Since defensive pincers are the most effective countermeasure against an enemy break-through, they should be applied whenever the tactical situation permits and the necessary forces are available. If these forces have sufficient striking power and mobility, the application of defensive pineers will reverse an unfavorable situation very quickly and decisively. The immediate objective is to seal off the enemy penetration by flank attacks launched simultaneously from both shoulders. Ideally, this maneuver should lead to a “Cannae” — the encirclement and destruction of the enemy force which has broken through.
The jaws of the pincers must attack simultaneously, overcome the hostile flank protection, and link up before enemy countermeasures can become effective. If the jaws do not strike at the same time, the enemy will be given an opportunity to reinforce that interior flank which is not under attack and the maneuver may easily fail. A typical example for such a failure was the Russian pincers attack which was launched during the summer of 1941 in an attempt to eliminate the German bridgehead at Porechye on the Luga. (See Department of the Army Pamphlet No. 20-230, pp. 42 ff.)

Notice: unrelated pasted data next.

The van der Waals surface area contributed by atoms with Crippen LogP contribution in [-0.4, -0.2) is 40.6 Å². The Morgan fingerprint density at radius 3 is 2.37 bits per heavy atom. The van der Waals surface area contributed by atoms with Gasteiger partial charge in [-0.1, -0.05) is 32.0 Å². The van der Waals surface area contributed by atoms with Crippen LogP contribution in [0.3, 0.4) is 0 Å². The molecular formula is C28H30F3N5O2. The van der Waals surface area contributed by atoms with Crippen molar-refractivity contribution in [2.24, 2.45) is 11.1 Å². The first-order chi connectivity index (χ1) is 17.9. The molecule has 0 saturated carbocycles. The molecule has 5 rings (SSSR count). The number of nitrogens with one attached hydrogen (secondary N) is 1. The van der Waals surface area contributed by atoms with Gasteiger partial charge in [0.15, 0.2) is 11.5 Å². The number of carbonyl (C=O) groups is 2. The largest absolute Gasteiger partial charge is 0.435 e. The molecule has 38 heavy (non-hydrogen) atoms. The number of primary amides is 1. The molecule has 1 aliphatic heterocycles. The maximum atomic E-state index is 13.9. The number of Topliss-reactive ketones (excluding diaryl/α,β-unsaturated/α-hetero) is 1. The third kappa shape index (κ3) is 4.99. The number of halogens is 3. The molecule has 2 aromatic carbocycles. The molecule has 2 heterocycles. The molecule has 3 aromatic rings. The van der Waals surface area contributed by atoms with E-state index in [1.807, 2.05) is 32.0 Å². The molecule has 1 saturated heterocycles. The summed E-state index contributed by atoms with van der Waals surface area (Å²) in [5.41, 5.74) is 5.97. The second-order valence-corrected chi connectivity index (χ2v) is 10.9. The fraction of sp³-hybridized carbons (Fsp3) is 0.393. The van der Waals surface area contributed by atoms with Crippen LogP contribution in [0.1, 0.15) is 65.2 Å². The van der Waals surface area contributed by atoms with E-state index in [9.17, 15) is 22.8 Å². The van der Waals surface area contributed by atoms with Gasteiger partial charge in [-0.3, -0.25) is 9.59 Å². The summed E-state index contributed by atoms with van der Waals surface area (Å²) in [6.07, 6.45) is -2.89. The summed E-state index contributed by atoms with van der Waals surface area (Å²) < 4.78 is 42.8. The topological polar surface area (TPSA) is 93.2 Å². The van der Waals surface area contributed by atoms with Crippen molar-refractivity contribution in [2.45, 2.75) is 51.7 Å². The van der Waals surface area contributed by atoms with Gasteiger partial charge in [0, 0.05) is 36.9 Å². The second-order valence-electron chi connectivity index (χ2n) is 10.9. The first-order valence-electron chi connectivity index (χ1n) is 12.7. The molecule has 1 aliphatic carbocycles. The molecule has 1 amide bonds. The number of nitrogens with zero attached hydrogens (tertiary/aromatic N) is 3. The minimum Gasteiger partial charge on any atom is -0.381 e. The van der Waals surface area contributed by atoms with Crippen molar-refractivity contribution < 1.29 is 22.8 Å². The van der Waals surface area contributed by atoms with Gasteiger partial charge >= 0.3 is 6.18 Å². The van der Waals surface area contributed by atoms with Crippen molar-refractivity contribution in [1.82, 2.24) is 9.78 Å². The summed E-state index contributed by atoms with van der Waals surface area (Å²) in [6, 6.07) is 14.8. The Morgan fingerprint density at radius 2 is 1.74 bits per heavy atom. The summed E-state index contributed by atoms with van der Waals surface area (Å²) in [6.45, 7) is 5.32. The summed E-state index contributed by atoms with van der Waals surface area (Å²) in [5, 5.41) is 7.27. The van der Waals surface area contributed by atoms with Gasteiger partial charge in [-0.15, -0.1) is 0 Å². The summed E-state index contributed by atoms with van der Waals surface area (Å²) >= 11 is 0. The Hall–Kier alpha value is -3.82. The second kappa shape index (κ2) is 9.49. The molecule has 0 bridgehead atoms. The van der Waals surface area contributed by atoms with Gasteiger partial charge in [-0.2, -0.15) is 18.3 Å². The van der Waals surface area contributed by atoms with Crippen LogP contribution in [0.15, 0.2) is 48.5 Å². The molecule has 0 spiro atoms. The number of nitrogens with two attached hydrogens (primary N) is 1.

Another indispensable prerequisite for the success of defensive pincers is the close co-ordination of all participating units under one command. In minor actions the exercise of unified command will not meet with any particular difficulties. Complications arise during large-scale operations when some of the participating divisions are separated by long distances and belong to different armies or army groups. In such instances it is expedient to make a single army or army group command responsible for the entire operation. A similar procedure must be followed even in minor actions if the enemy at tempts to break through at a sector boundary — a common practice with the Russians.
Defensive pincers can eliminate even comparatively major breakthroughs. During the course of such an operation several divisions or corps may regain their freedom of maneuver as, for instance, after the Russian break-through near Belgorod in 1943. At that time the armored wedge which the enemy had driven to a depth of 100 miles was pinched off at the base of the penetration, and his thrust was checked by a pincers movement carried out by two panzer corps, start ing from the two opposite shoulders.
When the jaws of the pincers are too weak or the terrain too difficult to tie off the enemy forces that have broken through, protracted fighting involving many critical situations and the formation of curiously shaped front lines will result.